NCORR has engaged Voluntary Organizations Active in Disaster (VOADs) directly to provide minor repairs, accessibility features for those with disabilities, and assistance with temporary relocation, according to Hogshead.  

Hogshead noted her agency had assumed case management responsibilities from Horne in December 2022, as well as taking over the ReBuild NC Center management and Contact Center from Horne in January 2023.  

Applicants were being better served through increased Center days/hours, her organization was actively recruiting more case managers and NCORR had established and trained an escalation team to handle more complex applications. 

Continued focus areas per Hogshead include prioritization for families in the long-term Temporary Relocation Assistance program, enhanced constituent service through the NCORR Case Management team, active recruitment of general contractors, accelerating project completion by focusing on permitting and inspections, and utilization of new assignment threshold of $250,000. 

Pless asked if Hogshead was still having weekly update meetings with the governor as she had claimed in a prior hearing.  

“Are you still able to have those weekly conversations or do those come through Mr. Trumper now?” Pless asked. 

“No, I am still having regular conversations with the governor. We have meetings scheduled that both I participate in and Richard participates in,” said Hogshead.  

When asked how those meetings were going, she said, “the same as they have for the last four years.” 

Sen. Danny Britt (R-Robeson) asked questions about how many people were back in their homes as well as a series of questions related to easement issues and modular homes.  

“At our September hearing you stated you would do your absolute best to get all 115 families that had been out of their home for over a year back in their home before Christmas,” Britt said. “As of today, how many of those families have returned to their homes?” 

“Forty-one have returned home,” Hogshead replied. “All of them are in progress. All of them are seeing forward progress unless what is holding them up is outside NCORR’s hands.” 

“So that means NCORR is only getting about five to seven families a month back in their homes. Is that correct?” asked Britt.  

“From the TRA [temporary relocation assistance] list, but you see our numbers monthly,” said Hogshead. 

Britt countered, “But at this rate, it will be around June 2025 before they are all in a home, is that correct?” 

“I do not agree with that,” said Hogshead. “Almost all of them are in construction unless something is impeding that construction that is out of our hands.” 

Britt reiterated the question and Hogshead cited easement concerns. 

When asked about “Application 3275,” Hogshead said she was not familiar with that one, prompting Britt to elaborate.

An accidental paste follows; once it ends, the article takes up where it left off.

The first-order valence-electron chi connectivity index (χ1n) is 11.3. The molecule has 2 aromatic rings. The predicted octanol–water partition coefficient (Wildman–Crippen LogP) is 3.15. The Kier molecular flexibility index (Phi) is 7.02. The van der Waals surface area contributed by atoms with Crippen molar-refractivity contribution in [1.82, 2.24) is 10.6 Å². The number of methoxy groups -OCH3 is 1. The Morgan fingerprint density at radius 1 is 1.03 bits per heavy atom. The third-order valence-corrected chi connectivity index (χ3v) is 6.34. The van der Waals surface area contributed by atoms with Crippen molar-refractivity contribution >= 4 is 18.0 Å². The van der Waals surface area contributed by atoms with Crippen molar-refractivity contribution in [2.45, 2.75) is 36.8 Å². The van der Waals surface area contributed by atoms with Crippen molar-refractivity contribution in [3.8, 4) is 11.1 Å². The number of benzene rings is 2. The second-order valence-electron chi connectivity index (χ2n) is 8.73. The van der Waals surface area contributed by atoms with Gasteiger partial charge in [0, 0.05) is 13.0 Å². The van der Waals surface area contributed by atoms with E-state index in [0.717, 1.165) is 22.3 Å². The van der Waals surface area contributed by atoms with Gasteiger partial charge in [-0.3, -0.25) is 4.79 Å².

“This was a lady who NCORR had moved into a hotel about 889 days ago. NCORR had her home bulldozed only later to find out that she had an easement issue and now you can’t legally rebuild,” said Britt. “So now she’s in a hotel … her home has been bulldozed. … How did it get to that point? How did someone miss that easement?” 

Hogshead said she doesn’t recognize applicants by numbers but that she did know that case. She said, “oftentimes you do not know about an easement until you pull a permit” and after a person has an award and has been promised their home. 

Britt’s questions touched on the subcommittee’s consistent concern of whether or not NCORR would be able to complete the tasks before the $778 million in federal relief funds expires. 

At the last meeting, it was said around 60% of the federal funds have been encumbered with only $231 million spent to date. The deadline for the funds to be spent or encumbered is rapidly approaching — 2025 for Matthew and 2026 for Florence.   

Britt went on to recap discussions on modular home providers, citing there was only one bidder and after the contract was awarded there had been an 18% price increase for modular homes and that as of December 2022, the vendor had produced less than one modular home per month over the last 16 months.  

The Robeson lawmaker questioned why one vendor was awarded the contract. Hogshead said that two vendors applied but one was deemed unresponsive, so the award went to the responsive party. She would later say that the “level of criticism and scrutiny of this one contractor is not helpful or useful.” 

About A.P. Dillon 1345 Articles
A.P. Dillon is a North State Journal reporter located near Raleigh, North Carolina. Find her on Twitter: @APDillon_